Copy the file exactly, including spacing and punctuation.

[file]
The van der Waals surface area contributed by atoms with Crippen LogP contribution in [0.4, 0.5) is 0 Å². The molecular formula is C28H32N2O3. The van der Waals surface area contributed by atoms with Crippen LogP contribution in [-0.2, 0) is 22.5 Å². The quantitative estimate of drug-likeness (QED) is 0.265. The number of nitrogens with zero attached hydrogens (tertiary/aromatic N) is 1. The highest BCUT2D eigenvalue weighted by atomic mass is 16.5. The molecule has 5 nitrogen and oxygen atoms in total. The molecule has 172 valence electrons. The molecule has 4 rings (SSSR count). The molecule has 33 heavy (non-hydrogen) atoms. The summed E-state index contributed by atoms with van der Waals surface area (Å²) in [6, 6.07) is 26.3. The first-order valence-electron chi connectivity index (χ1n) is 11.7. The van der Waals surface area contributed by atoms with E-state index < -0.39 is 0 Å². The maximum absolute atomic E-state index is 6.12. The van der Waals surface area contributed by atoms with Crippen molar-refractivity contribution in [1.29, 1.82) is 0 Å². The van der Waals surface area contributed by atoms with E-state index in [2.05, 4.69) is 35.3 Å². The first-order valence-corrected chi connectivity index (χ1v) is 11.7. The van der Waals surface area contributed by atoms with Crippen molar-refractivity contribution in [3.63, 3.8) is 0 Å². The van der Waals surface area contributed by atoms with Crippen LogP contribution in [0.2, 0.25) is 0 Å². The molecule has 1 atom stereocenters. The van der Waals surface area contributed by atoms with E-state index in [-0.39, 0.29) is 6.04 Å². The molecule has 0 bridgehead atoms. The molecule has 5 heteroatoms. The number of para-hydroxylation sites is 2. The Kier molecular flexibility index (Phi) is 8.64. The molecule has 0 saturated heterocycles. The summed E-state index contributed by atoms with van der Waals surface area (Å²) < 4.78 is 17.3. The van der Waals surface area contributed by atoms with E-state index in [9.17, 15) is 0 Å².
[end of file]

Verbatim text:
The van der Waals surface area contributed by atoms with Crippen LogP contribution in [0.4, 0.5) is 0 Å². The molecular formula is C28H32N2O3. The van der Waals surface area contributed by atoms with Crippen LogP contribution in [-0.2, 0) is 22.5 Å². The quantitative estimate of drug-likeness (QED) is 0.265. The number of nitrogens with zero attached hydrogens (tertiary/aromatic N) is 1. The highest BCUT2D eigenvalue weighted by atomic mass is 16.5. The molecule has 5 nitrogen and oxygen atoms in total. The molecule has 172 valence electrons. The molecule has 4 rings (SSSR count). The molecule has 33 heavy (non-hydrogen) atoms. The summed E-state index contributed by atoms with van der Waals surface area (Å²) in [6, 6.07) is 26.3. The first-order valence-electron chi connectivity index (χ1n) is 11.7. The van der Waals surface area contributed by atoms with E-state index < -0.39 is 0 Å². The maximum absolute atomic E-state index is 6.12. The van der Waals surface area contributed by atoms with Crippen molar-refractivity contribution in [1.29, 1.82) is 0 Å². The van der Waals surface area contributed by atoms with E-state index in [2.05, 4.69) is 35.3 Å². The first-order valence-corrected chi connectivity index (χ1v) is 11.7. The van der Waals surface area contributed by atoms with Crippen molar-refractivity contribution in [3.63, 3.8) is 0 Å². The van der Waals surface area contributed by atoms with Crippen LogP contribution in [0.2, 0.25) is 0 Å². The molecule has 1 atom stereocenters. The van der Waals surface area contributed by atoms with E-state index in [-0.39, 0.29) is 6.04 Å². The molecule has 0 bridgehead atoms. The molecule has 5 heteroatoms. The number of para-hydroxylation sites is 2. The Kier molecular flexibility index (Phi) is 8.64. The molecule has 0 saturated heterocycles. The summed E-state index contributed by atoms with van der Waals surface area (Å²) < 4.78 is 17.3. The van der Waals surface area contributed by atoms with E-state index in [9.17, 15) is 0 Å².